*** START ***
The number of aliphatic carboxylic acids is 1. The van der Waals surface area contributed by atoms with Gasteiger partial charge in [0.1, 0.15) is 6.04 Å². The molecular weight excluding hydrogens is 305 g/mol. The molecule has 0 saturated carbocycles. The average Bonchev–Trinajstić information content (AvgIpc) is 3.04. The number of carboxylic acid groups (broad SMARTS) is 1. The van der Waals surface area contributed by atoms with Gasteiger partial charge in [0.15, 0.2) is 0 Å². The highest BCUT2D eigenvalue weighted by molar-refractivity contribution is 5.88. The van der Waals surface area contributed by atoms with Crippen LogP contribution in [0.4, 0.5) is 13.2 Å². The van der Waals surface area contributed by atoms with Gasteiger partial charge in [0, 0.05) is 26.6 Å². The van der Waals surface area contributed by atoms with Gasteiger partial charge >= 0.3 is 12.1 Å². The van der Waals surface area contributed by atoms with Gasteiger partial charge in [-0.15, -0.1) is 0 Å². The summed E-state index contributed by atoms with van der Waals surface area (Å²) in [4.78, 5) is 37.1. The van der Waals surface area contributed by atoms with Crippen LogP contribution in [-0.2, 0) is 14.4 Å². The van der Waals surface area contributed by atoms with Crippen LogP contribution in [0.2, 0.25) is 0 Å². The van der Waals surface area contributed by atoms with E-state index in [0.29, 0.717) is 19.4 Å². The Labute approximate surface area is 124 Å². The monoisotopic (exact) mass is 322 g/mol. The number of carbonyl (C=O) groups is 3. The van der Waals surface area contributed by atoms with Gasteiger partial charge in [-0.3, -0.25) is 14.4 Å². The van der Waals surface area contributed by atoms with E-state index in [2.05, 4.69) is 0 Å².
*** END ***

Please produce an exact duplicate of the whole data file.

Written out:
The number of aliphatic carboxylic acids is 1. The van der Waals surface area contributed by atoms with Gasteiger partial charge in [0.1, 0.15) is 6.04 Å². The molecular weight excluding hydrogens is 305 g/mol. The molecule has 0 saturated carbocycles. The average Bonchev–Trinajstić information content (AvgIpc) is 3.04. The number of carboxylic acid groups (broad SMARTS) is 1. The van der Waals surface area contributed by atoms with Gasteiger partial charge in [0.15, 0.2) is 0 Å². The highest BCUT2D eigenvalue weighted by molar-refractivity contribution is 5.88. The van der Waals surface area contributed by atoms with Crippen LogP contribution in [0.4, 0.5) is 13.2 Å². The van der Waals surface area contributed by atoms with Gasteiger partial charge in [0, 0.05) is 26.6 Å². The van der Waals surface area contributed by atoms with Gasteiger partial charge >= 0.3 is 12.1 Å². The van der Waals surface area contributed by atoms with Gasteiger partial charge in [-0.15, -0.1) is 0 Å². The summed E-state index contributed by atoms with van der Waals surface area (Å²) in [4.78, 5) is 37.1. The van der Waals surface area contributed by atoms with Crippen LogP contribution in [-0.2, 0) is 14.4 Å². The van der Waals surface area contributed by atoms with Crippen LogP contribution in [0.2, 0.25) is 0 Å². The van der Waals surface area contributed by atoms with E-state index in [0.29, 0.717) is 19.4 Å². The Labute approximate surface area is 124 Å². The monoisotopic (exact) mass is 322 g/mol. The number of carbonyl (C=O) groups is 3. The van der Waals surface area contributed by atoms with Gasteiger partial charge in [-0.3, -0.25) is 14.4 Å². The van der Waals surface area contributed by atoms with E-state index in [2.05, 4.69) is 0 Å².